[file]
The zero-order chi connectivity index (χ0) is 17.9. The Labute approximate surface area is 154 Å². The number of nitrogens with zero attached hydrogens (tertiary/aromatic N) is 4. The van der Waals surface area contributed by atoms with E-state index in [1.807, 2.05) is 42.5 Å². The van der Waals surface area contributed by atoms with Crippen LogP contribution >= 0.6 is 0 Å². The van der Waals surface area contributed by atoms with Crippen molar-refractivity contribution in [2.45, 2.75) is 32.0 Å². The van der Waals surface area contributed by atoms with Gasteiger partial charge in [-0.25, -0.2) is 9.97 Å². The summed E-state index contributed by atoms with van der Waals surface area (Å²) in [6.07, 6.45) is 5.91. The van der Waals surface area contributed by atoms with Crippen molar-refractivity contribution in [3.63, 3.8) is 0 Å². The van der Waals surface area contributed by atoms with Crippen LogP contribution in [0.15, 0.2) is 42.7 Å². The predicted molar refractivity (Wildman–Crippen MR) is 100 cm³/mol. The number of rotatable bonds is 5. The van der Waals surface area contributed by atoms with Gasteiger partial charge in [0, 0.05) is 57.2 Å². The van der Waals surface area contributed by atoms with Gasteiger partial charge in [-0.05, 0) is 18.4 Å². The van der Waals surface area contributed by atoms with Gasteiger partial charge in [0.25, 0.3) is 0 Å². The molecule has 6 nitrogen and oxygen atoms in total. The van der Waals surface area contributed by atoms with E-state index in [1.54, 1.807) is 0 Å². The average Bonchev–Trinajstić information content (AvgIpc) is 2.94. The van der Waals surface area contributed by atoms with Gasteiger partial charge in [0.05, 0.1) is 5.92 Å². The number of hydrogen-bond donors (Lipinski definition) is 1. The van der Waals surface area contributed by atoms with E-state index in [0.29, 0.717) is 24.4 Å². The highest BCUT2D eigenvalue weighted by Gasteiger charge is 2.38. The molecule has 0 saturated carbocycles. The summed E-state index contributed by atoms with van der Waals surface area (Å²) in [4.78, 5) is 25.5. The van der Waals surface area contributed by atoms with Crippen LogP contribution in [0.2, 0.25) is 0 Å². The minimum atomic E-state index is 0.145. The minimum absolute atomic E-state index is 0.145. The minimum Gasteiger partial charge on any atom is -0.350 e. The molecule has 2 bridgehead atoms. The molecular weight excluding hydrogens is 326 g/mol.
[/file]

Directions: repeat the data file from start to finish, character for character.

The zero-order chi connectivity index (χ0) is 17.9. The Labute approximate surface area is 154 Å². The number of nitrogens with zero attached hydrogens (tertiary/aromatic N) is 4. The van der Waals surface area contributed by atoms with E-state index in [1.807, 2.05) is 42.5 Å². The van der Waals surface area contributed by atoms with Crippen LogP contribution >= 0.6 is 0 Å². The van der Waals surface area contributed by atoms with Crippen molar-refractivity contribution in [2.45, 2.75) is 32.0 Å². The van der Waals surface area contributed by atoms with Gasteiger partial charge in [-0.25, -0.2) is 9.97 Å². The summed E-state index contributed by atoms with van der Waals surface area (Å²) in [6.07, 6.45) is 5.91. The van der Waals surface area contributed by atoms with Crippen molar-refractivity contribution in [3.63, 3.8) is 0 Å². The van der Waals surface area contributed by atoms with Crippen LogP contribution in [0.15, 0.2) is 42.7 Å². The predicted molar refractivity (Wildman–Crippen MR) is 100 cm³/mol. The number of rotatable bonds is 5. The van der Waals surface area contributed by atoms with Gasteiger partial charge in [0, 0.05) is 57.2 Å². The van der Waals surface area contributed by atoms with Gasteiger partial charge in [-0.05, 0) is 18.4 Å². The van der Waals surface area contributed by atoms with Gasteiger partial charge in [0.25, 0.3) is 0 Å². The molecule has 6 nitrogen and oxygen atoms in total. The van der Waals surface area contributed by atoms with E-state index in [1.54, 1.807) is 0 Å². The average Bonchev–Trinajstić information content (AvgIpc) is 2.94. The van der Waals surface area contributed by atoms with Gasteiger partial charge in [0.05, 0.1) is 5.92 Å². The number of hydrogen-bond donors (Lipinski definition) is 1. The van der Waals surface area contributed by atoms with E-state index in [0.29, 0.717) is 24.4 Å². The highest BCUT2D eigenvalue weighted by Gasteiger charge is 2.38. The molecule has 0 saturated carbocycles. The summed E-state index contributed by atoms with van der Waals surface area (Å²) in [4.78, 5) is 25.5. The van der Waals surface area contributed by atoms with Crippen LogP contribution in [0.2, 0.25) is 0 Å². The minimum atomic E-state index is 0.145. The minimum absolute atomic E-state index is 0.145. The minimum Gasteiger partial charge on any atom is -0.350 e. The molecule has 2 bridgehead atoms. The molecular weight excluding hydrogens is 326 g/mol.